Since I became a parent I'm permanently sick. During the summer it was quite well which means from June until November I wasn't sick once but before June and also since November now I'm sick all the time. One could say I'm sick for 1-2 weeks, recover maybe a week to really ensure I'm good, do sports 1-2x and get sick again. With being sick I mean colds, coughing, sniffing and so on.

I guess becoming sick so often happens because of two things:

  • My child is around 18 months old and goes into the kindergarten with approx. 120 others
  • Sports, especially with high intensity, reduces the immune system for several hours after sports. This article on a sound German medical journal platform specifies that, overall, apparently high intensity sports even harms the immune system while moderate sports strengthens it.

A colleague of mine seems to underpin this as he goes to work by bike each day (20 km in total) but doing 4-5x high intensity sports in parallel in his free time. And he also got kids who are sick constantly together with his wife. But he never is.. That's why I wanna' add some cardio workout to my week schedule but in general my question is: How do (especially professional) athletes train or rather work when being parents/sick?

  • I think you forgot a link when you said "this article" in your second bullet point.
    – Alec
    Nov 29, 2022 at 10:33
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    Maybe a silly question, but: do you eat well? Are you sleeping enough? Those are big factors in not getting so sick so often, and therefore help with physical activity / recovery.
    – Luciano
    Nov 29, 2022 at 10:45
  • @Luciano I would say yes but on the other hand I'm not sure whether this really holds true. All I can say is that I notice a big change when I'm doing regularly sports or when not (like when being sick). A big change means I'm probably eating twice the amount. Sleeping is hard to say with a young kid,.. but I'm feeling ok most of the time.
    – Ben
    Nov 29, 2022 at 10:47
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    This is a good question but also a tough one. In my experience it's kind of a trial by error puzzle across diet, sleep, stress, vitamins/minerals, workout load, and so on. Plus, don't underestimate how disruptive a baby and exposure to child viruses are. Nov 30, 2022 at 6:36
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    @Ben remember that professional athletes are professional athletes, they don't have a day job on top of family and training (since training IS their day job), and in addition to that they're often fairly young, have access to a dedicated team of medical personnel, likely good genetics, quite long experience of the training they're doing, etc. This means that copying whatever the pros do usually doesn't work that well for the rest of us, and may in fact be bad. It's still an interesting question though (+1), but the answer might not be useful other than to satisfy curiosity.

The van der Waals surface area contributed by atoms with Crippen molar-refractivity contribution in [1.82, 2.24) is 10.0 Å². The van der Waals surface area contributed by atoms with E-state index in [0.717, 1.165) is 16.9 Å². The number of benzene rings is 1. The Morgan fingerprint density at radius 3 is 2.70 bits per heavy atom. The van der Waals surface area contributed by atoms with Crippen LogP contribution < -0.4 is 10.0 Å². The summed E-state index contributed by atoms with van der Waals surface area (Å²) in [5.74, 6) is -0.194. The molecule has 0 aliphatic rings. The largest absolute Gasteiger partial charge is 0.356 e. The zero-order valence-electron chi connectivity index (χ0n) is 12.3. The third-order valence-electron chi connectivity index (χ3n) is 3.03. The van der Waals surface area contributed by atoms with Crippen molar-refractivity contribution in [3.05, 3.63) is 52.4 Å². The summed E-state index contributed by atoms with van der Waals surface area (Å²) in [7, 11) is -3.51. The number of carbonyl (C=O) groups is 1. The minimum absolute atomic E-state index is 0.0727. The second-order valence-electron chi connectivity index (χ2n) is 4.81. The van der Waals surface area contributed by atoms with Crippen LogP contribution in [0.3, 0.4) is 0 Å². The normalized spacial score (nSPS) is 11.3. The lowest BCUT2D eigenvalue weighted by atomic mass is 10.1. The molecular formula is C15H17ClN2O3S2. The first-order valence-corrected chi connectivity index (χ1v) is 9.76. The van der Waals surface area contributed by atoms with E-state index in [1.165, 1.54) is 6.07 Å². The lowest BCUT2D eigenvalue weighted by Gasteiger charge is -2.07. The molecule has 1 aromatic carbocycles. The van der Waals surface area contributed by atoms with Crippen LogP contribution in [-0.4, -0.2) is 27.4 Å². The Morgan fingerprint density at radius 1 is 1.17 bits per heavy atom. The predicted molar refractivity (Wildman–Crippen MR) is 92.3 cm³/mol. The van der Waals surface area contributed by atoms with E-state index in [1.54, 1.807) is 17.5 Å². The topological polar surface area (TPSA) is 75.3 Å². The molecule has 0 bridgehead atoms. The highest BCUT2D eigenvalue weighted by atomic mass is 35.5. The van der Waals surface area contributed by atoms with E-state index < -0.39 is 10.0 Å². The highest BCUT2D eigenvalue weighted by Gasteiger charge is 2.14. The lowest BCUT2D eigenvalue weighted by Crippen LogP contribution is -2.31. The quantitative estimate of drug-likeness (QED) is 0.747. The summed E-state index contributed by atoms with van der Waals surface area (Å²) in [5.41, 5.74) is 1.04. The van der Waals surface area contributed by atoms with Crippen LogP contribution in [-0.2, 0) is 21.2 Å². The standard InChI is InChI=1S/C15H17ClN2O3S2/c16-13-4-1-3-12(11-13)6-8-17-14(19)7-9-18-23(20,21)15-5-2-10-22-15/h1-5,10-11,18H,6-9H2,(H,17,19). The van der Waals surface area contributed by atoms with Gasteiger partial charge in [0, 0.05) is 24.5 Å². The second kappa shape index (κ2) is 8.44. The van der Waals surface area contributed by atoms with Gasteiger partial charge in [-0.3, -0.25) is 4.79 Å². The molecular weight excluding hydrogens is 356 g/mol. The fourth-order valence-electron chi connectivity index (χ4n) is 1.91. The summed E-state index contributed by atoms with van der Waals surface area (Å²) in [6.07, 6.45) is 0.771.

– gustafc
    Nov 30, 2022 at 11:17

1 Answer 1


I went exactly what you're going through, as a parent I've been sick for 8 weeks straight at a time. The best thing to do is prevent getting sick to begin with. Here are some things that help...

First of all, your body can only handle so much stress, specifically cortisol, the stress hormone. As a parent, you're usually lacking sleep or fatigued from running around with a toddler and working, sometimes a physical job. Decrease the intensity/frequency of your workouts. If you use to workout 6 days a week, try 4. If you're getting sick frequently, try 3 day full body workout. You can also rotate between a 2 or 3 day routine. If your child is sick, you can try to do 1 full body routine only that week or do a deload, that way your immune system doesn't get too overworked where it can't fight. This is very important, as your immune system seems to weaken or be more vulnerable as a sign you're overtraining, or sometimes it just isn't as strong. I'd highly recommend a deloading session that week your child is sick or lower your intensity either by using less days or lifting less heavy.

Get at least 9 hours of sleep, especially during the sick weeks when child is sick. Getting less, especially 8 will decrease your potential to fight sicknesses

Take some multivitamins and some vitamin C and zinc every day. Vitamin C doesn't make a huge difference, unless you take it preventatively, and even it might only reduce sick time by a day or two.

If you are sick, you can try to do a very light session (depending how sick you are), just to keep your body use to the exercises. This is arguable, and I wouldn't do anything if you have a fever. If you have lingering symptoms above the neck and no fever, you can usually workout.

Professional athletes also have a team of doctors on hand usually to do checks or keep them from getting sick. They also 'work' outside unless they do indoor sports, in which case they are only around team members, whereas a normal adult will be around hundreds of people every day as will their child. I wouldn't compare yourself to a professional athlete, as what you see on tv is not always achievable by an average person.

  • Thanks for your input! These are some really useful advices and yes, you're right. When my child is sick I'm not paying much attention to that and try to get the most of me healthy time instead which means I'm doing even 3 hours sessions (two boxing classes in a row). And the last two times it always hit me 2-3 after days that.. I will pay attention to your input, thank you!
    – Ben
    Dec 1, 2022 at 6:43

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